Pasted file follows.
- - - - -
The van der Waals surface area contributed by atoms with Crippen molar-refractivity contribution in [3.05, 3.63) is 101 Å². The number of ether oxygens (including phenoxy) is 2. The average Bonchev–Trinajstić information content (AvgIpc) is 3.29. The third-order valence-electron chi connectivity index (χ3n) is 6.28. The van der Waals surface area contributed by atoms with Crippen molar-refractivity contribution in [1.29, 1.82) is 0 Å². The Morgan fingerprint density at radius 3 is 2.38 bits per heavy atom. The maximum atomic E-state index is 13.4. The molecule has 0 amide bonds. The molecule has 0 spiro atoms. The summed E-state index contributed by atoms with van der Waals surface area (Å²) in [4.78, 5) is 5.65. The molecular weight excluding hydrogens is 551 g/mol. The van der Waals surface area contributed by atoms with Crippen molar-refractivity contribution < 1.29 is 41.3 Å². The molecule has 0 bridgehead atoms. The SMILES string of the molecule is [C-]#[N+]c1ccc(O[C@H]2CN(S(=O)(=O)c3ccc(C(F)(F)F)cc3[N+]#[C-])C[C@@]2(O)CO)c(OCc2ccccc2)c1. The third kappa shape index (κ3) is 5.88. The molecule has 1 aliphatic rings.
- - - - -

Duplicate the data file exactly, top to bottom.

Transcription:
The van der Waals surface area contributed by atoms with Crippen molar-refractivity contribution in [3.05, 3.63) is 101 Å². The number of ether oxygens (including phenoxy) is 2. The average Bonchev–Trinajstić information content (AvgIpc) is 3.29. The third-order valence-electron chi connectivity index (χ3n) is 6.28. The van der Waals surface area contributed by atoms with Crippen molar-refractivity contribution in [1.29, 1.82) is 0 Å². The Morgan fingerprint density at radius 3 is 2.38 bits per heavy atom. The maximum atomic E-state index is 13.4. The molecule has 0 amide bonds. The molecule has 0 spiro atoms. The summed E-state index contributed by atoms with van der Waals surface area (Å²) in [4.78, 5) is 5.65. The molecular weight excluding hydrogens is 551 g/mol. The van der Waals surface area contributed by atoms with Crippen molar-refractivity contribution < 1.29 is 41.3 Å². The molecule has 0 bridgehead atoms. The SMILES string of the molecule is [C-]#[N+]c1ccc(O[C@H]2CN(S(=O)(=O)c3ccc(C(F)(F)F)cc3[N+]#[C-])C[C@@]2(O)CO)c(OCc2ccccc2)c1. The third kappa shape index (κ3) is 5.88. The molecule has 1 aliphatic rings.